Date of Graduation
Master of Fine Arts in Visual Studies
Art and Design
As my socio-cultural experiences continue to evolve, so does my interest in contemporary border discourses. The question of ''who qualifies to be where and how,'' lingers in my mind daily as I reflect on my migration experience as a Ghanaian living in the United States of America. Another area of interest is the social and physical challenges endured by individuals transitioning from one geographic location to another.In replicating these experiences, I make ceramic sculptural vessels associated with sojourning. In my ceramic sculptures, I use specific elements, such as ropes and Ghana must-go bags, which honor Africa's past and its people in an attempt to recognize its migration history. The rope also serves as a metaphor that reflects the interconnectedness of our collective history, while its strong materiality speaks to the resilience of African people. These elements represent the displacement of Africans from their homeland and their journey to different parts of the world. By incorporating these elements into my sculptures, I bring attention to the history of African migration and the struggles of African people throughout history. Furthermore, through the lens of geocultural perspectives, I explore how these forms can speak to impermanence and migration's cyclical nature. In addition, I am particularly interested in expressing the experience of being between two cultures, a world that is both familiar and foreign to me. Throughout my work, I explore the complex relationship between people and their environment, the impact of cultural diversity, and the challenges of living in a multicultural society. I also utilize my work to convey all these experiences and help others reflect on these issues through the lens of my work.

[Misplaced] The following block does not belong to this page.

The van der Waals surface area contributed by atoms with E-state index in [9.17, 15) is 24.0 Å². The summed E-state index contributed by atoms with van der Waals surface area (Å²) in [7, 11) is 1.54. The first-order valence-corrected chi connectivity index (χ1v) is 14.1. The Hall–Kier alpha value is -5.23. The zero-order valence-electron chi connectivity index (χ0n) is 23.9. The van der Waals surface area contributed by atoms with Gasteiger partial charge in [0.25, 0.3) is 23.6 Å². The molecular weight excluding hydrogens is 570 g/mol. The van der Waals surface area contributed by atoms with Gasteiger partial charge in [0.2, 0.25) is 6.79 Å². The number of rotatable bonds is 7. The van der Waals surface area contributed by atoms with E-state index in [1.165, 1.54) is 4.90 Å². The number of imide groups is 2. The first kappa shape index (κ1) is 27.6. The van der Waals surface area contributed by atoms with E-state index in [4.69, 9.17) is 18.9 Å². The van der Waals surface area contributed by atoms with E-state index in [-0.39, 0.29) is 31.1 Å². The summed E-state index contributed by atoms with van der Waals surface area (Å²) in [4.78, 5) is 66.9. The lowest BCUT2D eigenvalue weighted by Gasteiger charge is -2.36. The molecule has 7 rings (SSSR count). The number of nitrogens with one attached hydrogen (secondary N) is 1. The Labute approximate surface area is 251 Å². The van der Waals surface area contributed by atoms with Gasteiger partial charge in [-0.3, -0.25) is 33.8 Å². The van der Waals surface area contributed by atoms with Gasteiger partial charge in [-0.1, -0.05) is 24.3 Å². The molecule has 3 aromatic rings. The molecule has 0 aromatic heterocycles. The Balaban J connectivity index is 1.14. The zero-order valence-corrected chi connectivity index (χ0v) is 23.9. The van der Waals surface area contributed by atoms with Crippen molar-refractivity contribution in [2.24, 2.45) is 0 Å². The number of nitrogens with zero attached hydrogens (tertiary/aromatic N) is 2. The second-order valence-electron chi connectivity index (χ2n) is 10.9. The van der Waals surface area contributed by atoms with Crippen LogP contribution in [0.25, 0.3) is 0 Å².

ceramics, culture, contemporary, migration, mixed-media, sculpture
Art and Design | Ceramic Arts | Sculpture
© Teddy Osei
Osei, Teddy, "In Between Lines: An Investigation of the Ghanaian Migration Experience" (2023). MSU Graduate Theses. 3869.
Available for download on Friday, June 07, 2024